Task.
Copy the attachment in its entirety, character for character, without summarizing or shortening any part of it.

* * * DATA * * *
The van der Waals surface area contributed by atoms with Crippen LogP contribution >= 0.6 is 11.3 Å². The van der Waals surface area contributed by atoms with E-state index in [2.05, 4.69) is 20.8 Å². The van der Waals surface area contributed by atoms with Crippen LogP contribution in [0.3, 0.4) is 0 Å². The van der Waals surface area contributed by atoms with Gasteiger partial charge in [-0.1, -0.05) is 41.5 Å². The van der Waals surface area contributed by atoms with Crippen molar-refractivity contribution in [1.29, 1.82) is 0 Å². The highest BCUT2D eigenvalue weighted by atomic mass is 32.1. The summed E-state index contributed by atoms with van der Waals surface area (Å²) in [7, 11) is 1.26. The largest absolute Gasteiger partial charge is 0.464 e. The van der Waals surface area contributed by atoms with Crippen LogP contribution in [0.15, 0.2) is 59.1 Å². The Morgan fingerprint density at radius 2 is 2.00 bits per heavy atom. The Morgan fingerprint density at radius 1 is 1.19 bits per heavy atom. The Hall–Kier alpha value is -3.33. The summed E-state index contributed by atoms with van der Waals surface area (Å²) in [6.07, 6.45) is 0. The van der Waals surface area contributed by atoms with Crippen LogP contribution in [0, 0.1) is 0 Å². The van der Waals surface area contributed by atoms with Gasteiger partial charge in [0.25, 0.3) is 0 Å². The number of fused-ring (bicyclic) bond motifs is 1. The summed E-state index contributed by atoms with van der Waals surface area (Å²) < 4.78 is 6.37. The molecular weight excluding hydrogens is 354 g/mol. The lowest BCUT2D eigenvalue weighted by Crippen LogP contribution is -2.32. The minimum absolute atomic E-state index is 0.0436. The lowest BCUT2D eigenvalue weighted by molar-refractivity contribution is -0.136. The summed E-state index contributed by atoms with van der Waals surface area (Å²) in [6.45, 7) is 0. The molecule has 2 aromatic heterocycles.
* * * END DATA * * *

The van der Waals surface area contributed by atoms with Crippen LogP contribution >= 0.6 is 11.3 Å². The van der Waals surface area contributed by atoms with E-state index in [2.05, 4.69) is 20.8 Å². The van der Waals surface area contributed by atoms with Crippen LogP contribution in [0.3, 0.4) is 0 Å². The van der Waals surface area contributed by atoms with Gasteiger partial charge in [-0.1, -0.05) is 41.5 Å². The van der Waals surface area contributed by atoms with Crippen molar-refractivity contribution in [1.29, 1.82) is 0 Å². The highest BCUT2D eigenvalue weighted by atomic mass is 32.1. The summed E-state index contributed by atoms with van der Waals surface area (Å²) in [7, 11) is 1.26. The largest absolute Gasteiger partial charge is 0.464 e. The van der Waals surface area contributed by atoms with Crippen LogP contribution in [0.15, 0.2) is 59.1 Å². The Morgan fingerprint density at radius 2 is 2.00 bits per heavy atom. The Morgan fingerprint density at radius 1 is 1.19 bits per heavy atom. The Hall–Kier alpha value is -3.33. The summed E-state index contributed by atoms with van der Waals surface area (Å²) in [6.07, 6.45) is 0. The van der Waals surface area contributed by atoms with Crippen LogP contribution in [0, 0.1) is 0 Å². The van der Waals surface area contributed by atoms with Gasteiger partial charge in [0.25, 0.3) is 0 Å². The number of fused-ring (bicyclic) bond motifs is 1. The summed E-state index contributed by atoms with van der Waals surface area (Å²) < 4.78 is 6.37. The molecular weight excluding hydrogens is 354 g/mol. The lowest BCUT2D eigenvalue weighted by Crippen LogP contribution is -2.32. The minimum absolute atomic E-state index is 0.0436. The lowest BCUT2D eigenvalue weighted by molar-refractivity contribution is -0.136. The summed E-state index contributed by atoms with van der Waals surface area (Å²) in [6.45, 7) is 0. The molecule has 2 aromatic heterocycles.